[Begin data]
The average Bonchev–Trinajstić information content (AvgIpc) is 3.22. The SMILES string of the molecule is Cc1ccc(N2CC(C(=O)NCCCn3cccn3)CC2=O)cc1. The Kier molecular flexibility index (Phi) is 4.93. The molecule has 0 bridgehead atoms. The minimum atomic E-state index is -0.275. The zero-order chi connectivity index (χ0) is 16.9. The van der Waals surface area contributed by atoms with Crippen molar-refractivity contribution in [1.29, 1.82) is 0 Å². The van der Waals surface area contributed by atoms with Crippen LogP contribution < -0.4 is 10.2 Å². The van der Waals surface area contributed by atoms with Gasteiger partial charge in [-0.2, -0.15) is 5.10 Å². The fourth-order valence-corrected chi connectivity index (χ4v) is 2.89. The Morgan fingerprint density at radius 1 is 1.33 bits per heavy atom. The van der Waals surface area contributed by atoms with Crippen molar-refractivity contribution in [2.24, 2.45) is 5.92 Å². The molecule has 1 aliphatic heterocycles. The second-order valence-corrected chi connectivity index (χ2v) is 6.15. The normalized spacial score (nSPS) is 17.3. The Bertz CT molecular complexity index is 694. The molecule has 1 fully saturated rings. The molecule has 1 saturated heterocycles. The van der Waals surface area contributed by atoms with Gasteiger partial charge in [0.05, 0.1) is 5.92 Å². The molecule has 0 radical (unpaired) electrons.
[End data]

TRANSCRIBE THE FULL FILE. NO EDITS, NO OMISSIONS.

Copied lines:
The average Bonchev–Trinajstić information content (AvgIpc) is 3.22. The SMILES string of the molecule is Cc1ccc(N2CC(C(=O)NCCCn3cccn3)CC2=O)cc1. The Kier molecular flexibility index (Phi) is 4.93. The molecule has 0 bridgehead atoms. The minimum atomic E-state index is -0.275. The zero-order chi connectivity index (χ0) is 16.9. The van der Waals surface area contributed by atoms with Crippen molar-refractivity contribution in [1.29, 1.82) is 0 Å². The van der Waals surface area contributed by atoms with Crippen LogP contribution < -0.4 is 10.2 Å². The van der Waals surface area contributed by atoms with Gasteiger partial charge in [-0.2, -0.15) is 5.10 Å². The fourth-order valence-corrected chi connectivity index (χ4v) is 2.89. The Morgan fingerprint density at radius 1 is 1.33 bits per heavy atom. The van der Waals surface area contributed by atoms with Crippen molar-refractivity contribution in [2.24, 2.45) is 5.92 Å². The molecule has 1 aliphatic heterocycles. The second-order valence-corrected chi connectivity index (χ2v) is 6.15. The normalized spacial score (nSPS) is 17.3. The Bertz CT molecular complexity index is 694. The molecule has 1 fully saturated rings. The molecule has 1 saturated heterocycles. The van der Waals surface area contributed by atoms with Gasteiger partial charge in [0.05, 0.1) is 5.92 Å². The molecule has 0 radical (unpaired) electrons.